Kondo effect in single magnetic molecules

Kondo effect in single magnetic molecules

31 August 0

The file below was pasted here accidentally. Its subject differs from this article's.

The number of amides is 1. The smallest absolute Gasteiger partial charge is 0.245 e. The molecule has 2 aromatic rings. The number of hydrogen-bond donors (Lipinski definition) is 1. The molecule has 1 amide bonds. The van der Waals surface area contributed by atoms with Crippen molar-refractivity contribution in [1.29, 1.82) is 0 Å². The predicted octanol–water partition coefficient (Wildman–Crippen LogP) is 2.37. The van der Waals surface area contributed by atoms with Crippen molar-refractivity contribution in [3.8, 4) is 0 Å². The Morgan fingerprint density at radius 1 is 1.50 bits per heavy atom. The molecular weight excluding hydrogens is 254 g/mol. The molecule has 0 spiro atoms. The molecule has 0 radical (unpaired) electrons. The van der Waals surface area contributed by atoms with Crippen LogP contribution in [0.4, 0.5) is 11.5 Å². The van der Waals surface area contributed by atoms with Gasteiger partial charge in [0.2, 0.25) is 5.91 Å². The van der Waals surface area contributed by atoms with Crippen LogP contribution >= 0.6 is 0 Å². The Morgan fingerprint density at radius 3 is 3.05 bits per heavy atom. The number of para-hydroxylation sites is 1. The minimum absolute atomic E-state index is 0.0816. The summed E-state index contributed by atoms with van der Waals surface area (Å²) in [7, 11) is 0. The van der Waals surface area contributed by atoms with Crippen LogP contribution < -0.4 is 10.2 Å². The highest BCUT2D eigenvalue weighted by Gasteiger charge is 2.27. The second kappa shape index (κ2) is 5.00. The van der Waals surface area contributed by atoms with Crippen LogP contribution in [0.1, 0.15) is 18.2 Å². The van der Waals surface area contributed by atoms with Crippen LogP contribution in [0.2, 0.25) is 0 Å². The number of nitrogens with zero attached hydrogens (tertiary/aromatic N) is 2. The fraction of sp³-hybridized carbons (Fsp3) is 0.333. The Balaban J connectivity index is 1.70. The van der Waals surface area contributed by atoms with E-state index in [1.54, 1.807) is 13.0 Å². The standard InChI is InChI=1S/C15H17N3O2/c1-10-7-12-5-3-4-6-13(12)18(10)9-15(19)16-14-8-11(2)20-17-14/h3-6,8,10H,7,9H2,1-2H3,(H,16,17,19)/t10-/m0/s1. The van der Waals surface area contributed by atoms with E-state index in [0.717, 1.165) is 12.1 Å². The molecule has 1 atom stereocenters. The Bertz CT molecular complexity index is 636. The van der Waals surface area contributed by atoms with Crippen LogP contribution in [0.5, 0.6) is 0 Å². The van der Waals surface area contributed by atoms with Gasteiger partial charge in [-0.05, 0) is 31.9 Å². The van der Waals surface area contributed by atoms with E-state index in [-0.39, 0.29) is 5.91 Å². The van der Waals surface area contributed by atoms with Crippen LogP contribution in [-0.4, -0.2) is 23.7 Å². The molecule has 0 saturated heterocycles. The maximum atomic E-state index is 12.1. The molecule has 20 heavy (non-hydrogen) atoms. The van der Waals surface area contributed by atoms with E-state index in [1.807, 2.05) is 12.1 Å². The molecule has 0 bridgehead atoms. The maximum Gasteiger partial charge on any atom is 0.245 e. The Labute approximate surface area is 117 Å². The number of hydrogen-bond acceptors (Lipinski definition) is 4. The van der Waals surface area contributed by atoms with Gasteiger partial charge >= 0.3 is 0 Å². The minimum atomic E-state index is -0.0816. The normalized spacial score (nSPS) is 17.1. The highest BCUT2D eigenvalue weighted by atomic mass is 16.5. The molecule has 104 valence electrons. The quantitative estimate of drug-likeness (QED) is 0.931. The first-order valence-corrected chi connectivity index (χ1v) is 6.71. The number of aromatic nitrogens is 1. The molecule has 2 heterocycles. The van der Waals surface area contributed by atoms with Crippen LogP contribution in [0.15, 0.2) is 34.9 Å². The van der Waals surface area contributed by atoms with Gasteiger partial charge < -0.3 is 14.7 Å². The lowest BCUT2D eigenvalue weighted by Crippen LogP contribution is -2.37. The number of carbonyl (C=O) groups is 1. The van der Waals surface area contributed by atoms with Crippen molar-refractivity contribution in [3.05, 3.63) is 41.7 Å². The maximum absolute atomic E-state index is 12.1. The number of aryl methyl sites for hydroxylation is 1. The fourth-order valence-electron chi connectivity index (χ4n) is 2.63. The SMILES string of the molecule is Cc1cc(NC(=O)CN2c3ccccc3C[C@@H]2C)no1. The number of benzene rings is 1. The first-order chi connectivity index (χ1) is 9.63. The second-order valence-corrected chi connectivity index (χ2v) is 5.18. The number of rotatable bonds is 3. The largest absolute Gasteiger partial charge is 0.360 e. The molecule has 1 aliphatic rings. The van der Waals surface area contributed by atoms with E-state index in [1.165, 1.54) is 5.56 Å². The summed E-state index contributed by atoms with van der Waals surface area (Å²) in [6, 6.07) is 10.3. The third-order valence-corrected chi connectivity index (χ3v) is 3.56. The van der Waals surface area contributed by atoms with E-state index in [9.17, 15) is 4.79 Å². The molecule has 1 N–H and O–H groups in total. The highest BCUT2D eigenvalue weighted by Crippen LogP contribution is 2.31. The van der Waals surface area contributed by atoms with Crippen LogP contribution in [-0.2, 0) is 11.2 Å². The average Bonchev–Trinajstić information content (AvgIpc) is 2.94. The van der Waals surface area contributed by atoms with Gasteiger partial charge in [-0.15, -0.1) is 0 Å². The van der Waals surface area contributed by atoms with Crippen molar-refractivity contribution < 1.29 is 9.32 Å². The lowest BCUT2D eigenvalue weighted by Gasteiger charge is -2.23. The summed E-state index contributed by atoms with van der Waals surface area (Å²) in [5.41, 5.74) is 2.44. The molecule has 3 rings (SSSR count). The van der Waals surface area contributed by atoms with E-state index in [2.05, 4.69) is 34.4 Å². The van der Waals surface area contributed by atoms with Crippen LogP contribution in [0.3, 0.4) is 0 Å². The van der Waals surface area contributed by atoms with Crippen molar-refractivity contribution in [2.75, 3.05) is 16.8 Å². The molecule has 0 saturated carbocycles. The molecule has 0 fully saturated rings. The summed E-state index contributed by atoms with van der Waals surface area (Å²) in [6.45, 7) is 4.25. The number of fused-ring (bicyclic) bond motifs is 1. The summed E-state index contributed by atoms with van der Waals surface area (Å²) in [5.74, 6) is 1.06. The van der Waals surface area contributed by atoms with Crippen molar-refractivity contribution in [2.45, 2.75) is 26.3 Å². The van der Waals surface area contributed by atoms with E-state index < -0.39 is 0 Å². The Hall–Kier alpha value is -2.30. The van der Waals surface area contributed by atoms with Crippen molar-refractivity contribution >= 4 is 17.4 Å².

first_imgThe Kondo effect was first explained more than 40 years ago by a Japanese physicist. It opened a new chapter in the study of fundamental physics. Now, that door is being pushed open a little further, thanks to the efforts of a team of physicists at the Institute for Theoretical Physics in Aachen, Germany. Their paper, published May 17th in Physical Review Letters, is titled “Quantum-Tunneling-Induced Kondo Effect in Single Molecular Magnets,” and it offers possibilities for the further study of molecular transport. Citation: Kondo effect in single magnetic molecules (2006, June 7) retrieved 18 August 2019 from https://phys.org/news/2006-06-kondo-effect-magnetic-molecules.html This document is subject to copyright. Apart from any fair dealing for the purpose of private study or research, no part may be reproduced without the written permission. The content is provided for information purposes only.center_img “The Kondo effect is known from a variety of systems,” explains Walter Hofstetter, one of the authors of the paper. “However, this is the first time that it has been predicted in a magnetic molecule.” Hofstetter and his colleagues believe this discovery can be used to create a device that can be used as a spectroscopy tool that can be used to take various measurements on a quantum level.Jun Kondo found that as the temperature approaches 0 K, the electrical resistance of an atom will be anomalously enhanced. This is known as the Kondo effect, and it represents the first known example of a situation in physics known as asymptotic freedom. Asymptotic freedom is demonstrated by coupling that, at low energies and temperatures, become non-perturbatively strong. “Until now,” Hofstetter tells PhysOrg.com, “the assumption was that this effect didn’t take place in magnetic molecules.”Hofstetter and his peers have turned that assumption in its head. “There is an interplay between two effects of magnetic anisotropy in magnetic molecules, of which the first one is indeed detrimental to the Kondo effect. Using basic methods, we calculate the temperatures for the Kondo effect to show up. The new thing we discovered was that the second effect of anisotropy, the famous quantum tunneling of the molecular magnet, completely restores, and even enhances, the Kondo effect.” “The other interesting note about this process,” Hofstetter notes, “is that the electrons involved will behave as though they have only two spin states. This is remarkable because the spin would be, in actuality, much greater. In some case the spin would be greater than 10. But even with so many spin states it behaves as if it has a spin of 1/2.”Hofstetter says that there are “lots of practical applications in the future. The main value of this discovery is that it is a very good way to get information about molecular transport.” He and his colleagues have shown in more recent calculations that the discovery could lead to a spectroscopy tool that could find magnetic states.“With such a spectroscopy tool,” Hofstetter explains, “You could characterize better, and get more information. It is an important first step in eventually building other devices.” He goes on to point out that when it comes to building devices of such small dimensions, such that they operate on the quantum level, a tool that can help measure such small particles is quite useful. And Hofstetter and his collaborators aren’t the only scientists who think so. He says that there are already physicists working on electron transport experiments that could make use of this discovery when it comes to analyzing the characteristics and states of magnetic molecules.“Trapping molecules is a big challenge,” Hofstetter says. “There are few that have done it. So any tool that could help experimentalists understand the molecules that they do have better would be helpful.”By Miranda Marquit, Copyright 2006 PhysOrg.com. All rights reserved. This material may not be published, broadcast, rewritten or redistributed.last_img read more